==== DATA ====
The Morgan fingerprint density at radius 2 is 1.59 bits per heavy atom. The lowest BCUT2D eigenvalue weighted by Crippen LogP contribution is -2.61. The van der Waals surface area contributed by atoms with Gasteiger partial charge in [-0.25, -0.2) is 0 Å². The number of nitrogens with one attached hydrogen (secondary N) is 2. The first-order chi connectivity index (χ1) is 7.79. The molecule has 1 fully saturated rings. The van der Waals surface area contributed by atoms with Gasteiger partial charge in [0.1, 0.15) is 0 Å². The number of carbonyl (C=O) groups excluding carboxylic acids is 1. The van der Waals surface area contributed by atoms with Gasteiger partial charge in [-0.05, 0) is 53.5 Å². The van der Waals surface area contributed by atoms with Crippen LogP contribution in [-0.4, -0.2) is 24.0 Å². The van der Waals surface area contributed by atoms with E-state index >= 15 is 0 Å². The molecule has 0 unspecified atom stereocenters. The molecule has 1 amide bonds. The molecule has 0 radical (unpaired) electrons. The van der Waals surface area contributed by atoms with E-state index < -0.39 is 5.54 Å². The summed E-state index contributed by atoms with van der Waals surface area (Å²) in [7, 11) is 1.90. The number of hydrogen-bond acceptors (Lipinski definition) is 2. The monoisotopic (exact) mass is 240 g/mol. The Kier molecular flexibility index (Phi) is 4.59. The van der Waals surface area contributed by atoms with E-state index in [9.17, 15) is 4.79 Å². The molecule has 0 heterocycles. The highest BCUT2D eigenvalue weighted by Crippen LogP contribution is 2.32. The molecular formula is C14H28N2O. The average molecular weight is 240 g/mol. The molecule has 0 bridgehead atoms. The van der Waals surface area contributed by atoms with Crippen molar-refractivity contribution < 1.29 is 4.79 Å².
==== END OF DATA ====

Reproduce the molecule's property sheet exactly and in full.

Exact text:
The Morgan fingerprint density at radius 2 is 1.59 bits per heavy atom. The lowest BCUT2D eigenvalue weighted by Crippen LogP contribution is -2.61. The van der Waals surface area contributed by atoms with Gasteiger partial charge in [-0.25, -0.2) is 0 Å². The number of nitrogens with one attached hydrogen (secondary N) is 2. The first-order chi connectivity index (χ1) is 7.79. The molecule has 1 fully saturated rings. The van der Waals surface area contributed by atoms with Gasteiger partial charge in [0.1, 0.15) is 0 Å². The number of carbonyl (C=O) groups excluding carboxylic acids is 1. The van der Waals surface area contributed by atoms with Gasteiger partial charge in [-0.05, 0) is 53.5 Å². The van der Waals surface area contributed by atoms with Crippen LogP contribution in [-0.4, -0.2) is 24.0 Å². The van der Waals surface area contributed by atoms with E-state index >= 15 is 0 Å². The molecule has 0 unspecified atom stereocenters. The molecule has 1 amide bonds. The molecule has 0 radical (unpaired) electrons. The van der Waals surface area contributed by atoms with E-state index < -0.39 is 5.54 Å². The summed E-state index contributed by atoms with van der Waals surface area (Å²) in [7, 11) is 1.90. The number of hydrogen-bond acceptors (Lipinski definition) is 2. The monoisotopic (exact) mass is 240 g/mol. The Kier molecular flexibility index (Phi) is 4.59. The van der Waals surface area contributed by atoms with E-state index in [9.17, 15) is 4.79 Å². The molecule has 0 heterocycles. The highest BCUT2D eigenvalue weighted by Crippen LogP contribution is 2.32. The molecular formula is C14H28N2O. The average molecular weight is 240 g/mol. The molecule has 0 bridgehead atoms. The van der Waals surface area contributed by atoms with Crippen molar-refractivity contribution < 1.29 is 4.79 Å².